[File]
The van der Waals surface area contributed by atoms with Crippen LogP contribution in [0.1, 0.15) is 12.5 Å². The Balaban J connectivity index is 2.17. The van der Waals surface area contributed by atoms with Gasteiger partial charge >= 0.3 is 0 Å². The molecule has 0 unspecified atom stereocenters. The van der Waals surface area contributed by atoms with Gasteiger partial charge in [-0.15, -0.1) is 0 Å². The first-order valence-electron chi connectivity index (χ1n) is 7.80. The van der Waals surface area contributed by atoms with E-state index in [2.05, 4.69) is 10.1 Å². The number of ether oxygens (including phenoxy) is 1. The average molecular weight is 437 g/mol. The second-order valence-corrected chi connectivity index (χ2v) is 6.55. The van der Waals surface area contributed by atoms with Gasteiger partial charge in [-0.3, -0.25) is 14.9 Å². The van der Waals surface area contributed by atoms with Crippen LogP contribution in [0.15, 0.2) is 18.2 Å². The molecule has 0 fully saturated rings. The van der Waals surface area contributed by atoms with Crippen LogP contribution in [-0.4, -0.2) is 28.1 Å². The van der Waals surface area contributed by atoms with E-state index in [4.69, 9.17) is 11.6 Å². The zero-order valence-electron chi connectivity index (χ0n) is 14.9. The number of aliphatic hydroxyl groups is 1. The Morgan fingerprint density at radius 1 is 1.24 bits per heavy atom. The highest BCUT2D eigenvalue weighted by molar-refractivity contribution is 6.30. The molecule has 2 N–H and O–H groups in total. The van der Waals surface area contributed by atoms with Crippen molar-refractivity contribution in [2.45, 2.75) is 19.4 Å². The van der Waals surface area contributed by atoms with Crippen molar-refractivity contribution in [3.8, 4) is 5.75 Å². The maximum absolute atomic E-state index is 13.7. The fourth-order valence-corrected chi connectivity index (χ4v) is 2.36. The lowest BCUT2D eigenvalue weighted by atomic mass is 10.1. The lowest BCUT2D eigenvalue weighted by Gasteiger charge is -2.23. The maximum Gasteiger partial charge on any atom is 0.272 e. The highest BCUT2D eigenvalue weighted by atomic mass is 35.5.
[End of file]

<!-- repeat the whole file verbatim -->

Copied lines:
The van der Waals surface area contributed by atoms with Crippen LogP contribution in [0.1, 0.15) is 12.5 Å². The Balaban J connectivity index is 2.17. The van der Waals surface area contributed by atoms with Gasteiger partial charge >= 0.3 is 0 Å². The molecule has 0 unspecified atom stereocenters. The van der Waals surface area contributed by atoms with Gasteiger partial charge in [-0.15, -0.1) is 0 Å². The first-order valence-electron chi connectivity index (χ1n) is 7.80. The van der Waals surface area contributed by atoms with E-state index in [2.05, 4.69) is 10.1 Å². The number of ether oxygens (including phenoxy) is 1. The average molecular weight is 437 g/mol. The second-order valence-corrected chi connectivity index (χ2v) is 6.55. The van der Waals surface area contributed by atoms with Gasteiger partial charge in [-0.3, -0.25) is 14.9 Å². The van der Waals surface area contributed by atoms with Crippen LogP contribution in [0.15, 0.2) is 18.2 Å². The molecule has 0 fully saturated rings. The van der Waals surface area contributed by atoms with Crippen LogP contribution in [-0.4, -0.2) is 28.1 Å². The van der Waals surface area contributed by atoms with E-state index in [4.69, 9.17) is 11.6 Å². The zero-order valence-electron chi connectivity index (χ0n) is 14.9. The number of aliphatic hydroxyl groups is 1. The Morgan fingerprint density at radius 1 is 1.24 bits per heavy atom. The highest BCUT2D eigenvalue weighted by molar-refractivity contribution is 6.30. The molecule has 2 N–H and O–H groups in total. The van der Waals surface area contributed by atoms with Crippen molar-refractivity contribution in [2.45, 2.75) is 19.4 Å². The van der Waals surface area contributed by atoms with Crippen molar-refractivity contribution in [3.8, 4) is 5.75 Å². The maximum absolute atomic E-state index is 13.7. The fourth-order valence-corrected chi connectivity index (χ4v) is 2.36. The lowest BCUT2D eigenvalue weighted by atomic mass is 10.1. The lowest BCUT2D eigenvalue weighted by Gasteiger charge is -2.23. The maximum Gasteiger partial charge on any atom is 0.272 e. The highest BCUT2D eigenvalue weighted by atomic mass is 35.5.